She said she did not automatically assume they were sickle cell related symptoms because she was treating the immediate signs of distress. Vander Heiden said it would be unusual for any athlete who finished a workout with a weak pulse, prompting her to instruct Jackson to call 911. She said when Plancher lost his pulse, she began CPR.

When Jackson dropped and broke the first automated external defibrillator used to diagnose cardiac arrhythmias, she instructed him to grab the other one from inside the fieldhouse. She grabbed the second monitor and followed its instructions not to shock Plancher's heart.

When campus police and paramedics arrived, they took over Plancher's emergency care. Vander Heiden said she told the paramedics Plancher had tested positive for sickle cell trait. She said she told them about the trait because it was her responsibility to provide Plancher's medical history when they took over care.

Vander Heiden said she is not authorized by the state of Florida to administer intravenous fluids and she chose not give Plancher high-flow oxygen because he was breathing when she arrived.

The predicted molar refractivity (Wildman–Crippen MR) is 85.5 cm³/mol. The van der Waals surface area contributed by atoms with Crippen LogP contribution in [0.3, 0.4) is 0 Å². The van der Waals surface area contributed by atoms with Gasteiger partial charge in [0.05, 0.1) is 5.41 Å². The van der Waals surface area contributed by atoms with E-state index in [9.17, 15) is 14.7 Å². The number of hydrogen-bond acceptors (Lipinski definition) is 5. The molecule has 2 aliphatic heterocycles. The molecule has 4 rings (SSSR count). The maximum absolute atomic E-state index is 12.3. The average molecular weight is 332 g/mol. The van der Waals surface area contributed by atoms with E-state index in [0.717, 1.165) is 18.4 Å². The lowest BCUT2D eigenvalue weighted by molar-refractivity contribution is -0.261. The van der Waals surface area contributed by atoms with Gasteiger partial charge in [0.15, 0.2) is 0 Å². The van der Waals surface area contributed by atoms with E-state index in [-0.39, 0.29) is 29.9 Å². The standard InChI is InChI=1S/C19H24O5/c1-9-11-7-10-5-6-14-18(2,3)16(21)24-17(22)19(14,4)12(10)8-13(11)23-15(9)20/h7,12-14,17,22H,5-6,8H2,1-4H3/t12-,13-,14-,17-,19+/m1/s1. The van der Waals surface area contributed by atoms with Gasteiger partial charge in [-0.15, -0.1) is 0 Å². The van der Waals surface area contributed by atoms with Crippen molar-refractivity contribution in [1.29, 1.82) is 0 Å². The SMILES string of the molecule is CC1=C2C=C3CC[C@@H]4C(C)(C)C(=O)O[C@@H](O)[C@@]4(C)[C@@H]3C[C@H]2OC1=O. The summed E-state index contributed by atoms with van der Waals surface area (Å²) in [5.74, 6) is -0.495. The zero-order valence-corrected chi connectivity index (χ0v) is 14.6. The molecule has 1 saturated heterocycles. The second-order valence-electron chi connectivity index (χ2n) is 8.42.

She agreed with Yerrid that the National Athletic Trainers' Association consensus report on sickle cell trait recommends that intravenous fluids and high-flow oxygen be administered when an athlete with the trait appears to be in distress. Vander Heiden said it is UCFAA policy to follow NATA guidelines.

The jury also watched video highlights of UCF assistant coach Tim Salem's deposition. Salem testified he learned Plancher had sickle cell trait while reading the newspaper following the player's death.

Salem was UCF's offensive coordinator and helped supervise Plancher's final workout.

Salem said he didn't know Plancher had sickle cell trait. When Plancher family attorney Jeff Murphy asked Salem how he learned Plancher had the trait, Salem responded, "I think it was through the news. Well, I want to say it was the newspaper. I remember reading the release that UCF had that all the coaches knew, you know, Ereck Plancher had sickle cell. [Expletive], I didn't know."

Murphy then asked Salem whether he ever talked with any other coaches to see if they knew Plancher had sickle cell trait.